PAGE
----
If only I were exaggerating! How many times have I nearly died and/or suffered egregious harm? In order: I spilled boiling hot water all over myself (age 3), my family was supposed to be on a plane to Korea that was shot down, (age 5), I burned myself with fireworks (age 5), I was hit by a car (age 8), I nearly drowned (ages 9 and 11), high school (age 14-17), and my arm briefly caught fire (age 33). There are probably many other brushes with death that I’m not even aware of, as if this weren't enough. Really, there are probably very few alternate universes where I’m around, so I like this one a lot.
After a year in software development on Wall Street, he began a career in cable television and helped deliver quality women’s programming for nine-and-a-half years.
Yup. I worked at Lifetime Television, first as a tape librarian, then as a digital media manager. My favorite movie title there was Mother, May I Sleep With Danger?, with My Stepson, My Lover in a close second. I have also been a doorman, worked in the dining hall, worked as a communications specialist fixing people’s phones, designed and maintained websites, managed an office, and edited videos. Writing is by far the best job ever.
He attended the Clarion West Writers Workshop in 2005 and is a member of the professional writing group Altered Fluid.
Two of the best decisions I’ve ever made.
He currently lives with his wife, two doofy cats, and a mild-mannered dog in Philadelphia.
Marrying my wife was the best decision I’ve ever made. And then I didn’t have much of a choice on the rest… :)
In his increasingly scarce free time, he blogs Star Trek Re-watch reviews with Torie Atkinson at TheViewscreen.com, reads slush for Nightmare Magazine... ...reads constantly, lurks on the internet, plays video games, and pursues other extracurricular activities that prevent him from getting enough sleep.
Free time? What’s free time, precious? I do love watching movies (some of my favorites: Superman, Donnie Darko, Dark City, Pleasantville): and TV (The Twilight Zone, Fringe, Darkwing Duck) and playing video games, but those are low in my priorities these days. Still, I’m slowly working my way through a bunch of games, including The Legend of Zelda: The Ocarina of Time, but my favorite genre is platform games like Super Mario Bros. I get about five or six hours of sleep a night.

Who Am I & Why Am I Here?

Common sense might lead you to believe that you, the reader, are the one asking that question of me, but no -- I'm actually asking that of myself. I'm not a big fan of being common, and being sensical is quite boring, so I decided to turn that little phrase on its head.

Q: Who am I?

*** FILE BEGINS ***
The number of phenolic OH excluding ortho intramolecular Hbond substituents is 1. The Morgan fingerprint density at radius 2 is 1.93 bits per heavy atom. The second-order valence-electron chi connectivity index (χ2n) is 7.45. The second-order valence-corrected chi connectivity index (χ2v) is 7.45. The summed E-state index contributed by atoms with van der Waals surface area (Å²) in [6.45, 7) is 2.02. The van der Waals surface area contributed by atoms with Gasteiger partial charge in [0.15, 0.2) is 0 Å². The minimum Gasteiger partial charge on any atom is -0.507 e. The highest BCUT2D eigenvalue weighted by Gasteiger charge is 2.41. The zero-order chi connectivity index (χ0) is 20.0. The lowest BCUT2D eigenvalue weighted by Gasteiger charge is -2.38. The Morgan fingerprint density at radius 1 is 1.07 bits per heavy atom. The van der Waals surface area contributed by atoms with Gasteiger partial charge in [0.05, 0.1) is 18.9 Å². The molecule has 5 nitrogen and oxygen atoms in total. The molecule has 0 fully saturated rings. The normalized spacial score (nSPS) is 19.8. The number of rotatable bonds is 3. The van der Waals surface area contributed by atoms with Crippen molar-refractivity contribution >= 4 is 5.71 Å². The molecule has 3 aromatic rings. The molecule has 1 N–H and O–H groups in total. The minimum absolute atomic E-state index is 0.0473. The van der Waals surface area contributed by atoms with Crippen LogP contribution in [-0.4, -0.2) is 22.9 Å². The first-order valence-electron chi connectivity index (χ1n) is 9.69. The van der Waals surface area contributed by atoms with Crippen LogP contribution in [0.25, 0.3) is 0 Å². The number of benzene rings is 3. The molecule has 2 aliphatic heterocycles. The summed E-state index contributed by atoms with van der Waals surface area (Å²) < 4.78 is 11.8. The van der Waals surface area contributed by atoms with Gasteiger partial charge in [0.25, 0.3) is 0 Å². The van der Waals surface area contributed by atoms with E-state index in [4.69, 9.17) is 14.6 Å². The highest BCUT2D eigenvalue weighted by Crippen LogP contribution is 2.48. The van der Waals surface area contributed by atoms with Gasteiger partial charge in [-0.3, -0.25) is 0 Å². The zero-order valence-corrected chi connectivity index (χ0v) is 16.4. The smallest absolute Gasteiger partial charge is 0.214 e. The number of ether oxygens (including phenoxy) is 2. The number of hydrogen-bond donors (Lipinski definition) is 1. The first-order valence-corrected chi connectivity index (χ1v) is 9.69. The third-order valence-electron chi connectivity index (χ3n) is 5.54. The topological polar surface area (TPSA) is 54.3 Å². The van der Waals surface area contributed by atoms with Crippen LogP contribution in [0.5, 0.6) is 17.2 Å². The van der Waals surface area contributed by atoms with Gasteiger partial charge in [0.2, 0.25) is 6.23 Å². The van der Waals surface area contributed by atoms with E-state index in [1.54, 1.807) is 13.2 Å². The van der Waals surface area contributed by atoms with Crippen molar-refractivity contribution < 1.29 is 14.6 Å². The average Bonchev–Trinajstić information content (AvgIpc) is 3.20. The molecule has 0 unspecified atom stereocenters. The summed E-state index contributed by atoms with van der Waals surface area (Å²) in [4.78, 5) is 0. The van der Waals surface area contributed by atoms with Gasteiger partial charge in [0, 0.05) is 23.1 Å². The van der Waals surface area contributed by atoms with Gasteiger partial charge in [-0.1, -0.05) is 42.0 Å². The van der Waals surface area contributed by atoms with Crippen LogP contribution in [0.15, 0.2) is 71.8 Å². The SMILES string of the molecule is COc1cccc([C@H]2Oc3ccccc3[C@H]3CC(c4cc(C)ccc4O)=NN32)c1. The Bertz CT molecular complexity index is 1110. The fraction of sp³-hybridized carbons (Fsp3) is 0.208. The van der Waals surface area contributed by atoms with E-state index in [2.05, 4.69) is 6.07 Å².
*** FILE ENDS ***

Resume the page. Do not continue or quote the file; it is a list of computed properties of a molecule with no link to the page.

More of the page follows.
I keep having to double check, that I am in fact, still me. Surely some kind of body-hopping is suspect when a librarian from the Midwest spends a weekend walking around NYC with Katherine Tegen, and then checks her email to find an invitation from Beth Revis to join The League of Extraordinary Writers. 

I checked. I'm me. The mirror doesn't lie. (Although, I wouldn't mind it being a little less harsh with the honesty as I get a older, ahem. Mirror - you've been warned).

A: I'm Mindy McGinnis. 

A minor note - in NYC I introduce myself as Mindy McGinnis. At home in Ohio, I still introduce myself as my farmer-father's daughter. It carries more weight.

Q: Why Am I Here?

I wrote a book called NOT A DROP TO DRINK, a post-apocalyptic survival tale set in a world where freshwater is almost non-existent. But that's not the first book I've written. I've been writing, querying, and failing fantastically for about ten years, so you'll understand the degree of non-belief I've had to apply to my recent happiness. 

A: I'm not actually here. This is happening to someone else.

It's surprisingly easy to believe this. In my normal life I go to work, scoop cat litter, drive a decade-old car I rarely wash, and eat food that is really, really bad for me. Surely someone who can persevere through ten years of form rejections has the self-control to not pop Cadbury eggs like Tic-Tacs, right?

Apparently not.

So until reality comes along and bops me firmly on the head, Little Bunny Foo-Foo style, I'm going to continue to believe that I'm actually two people. 

That's healthy, right?

Lydia Kang: Stuff I Love

Happy Valentine's Day! It seemed fitting that I should write about stuff I love, as a way of introducing myself as a new member of the League of Extraordinary Writers. These are not in any particular order. Hope the ants don't get too mad...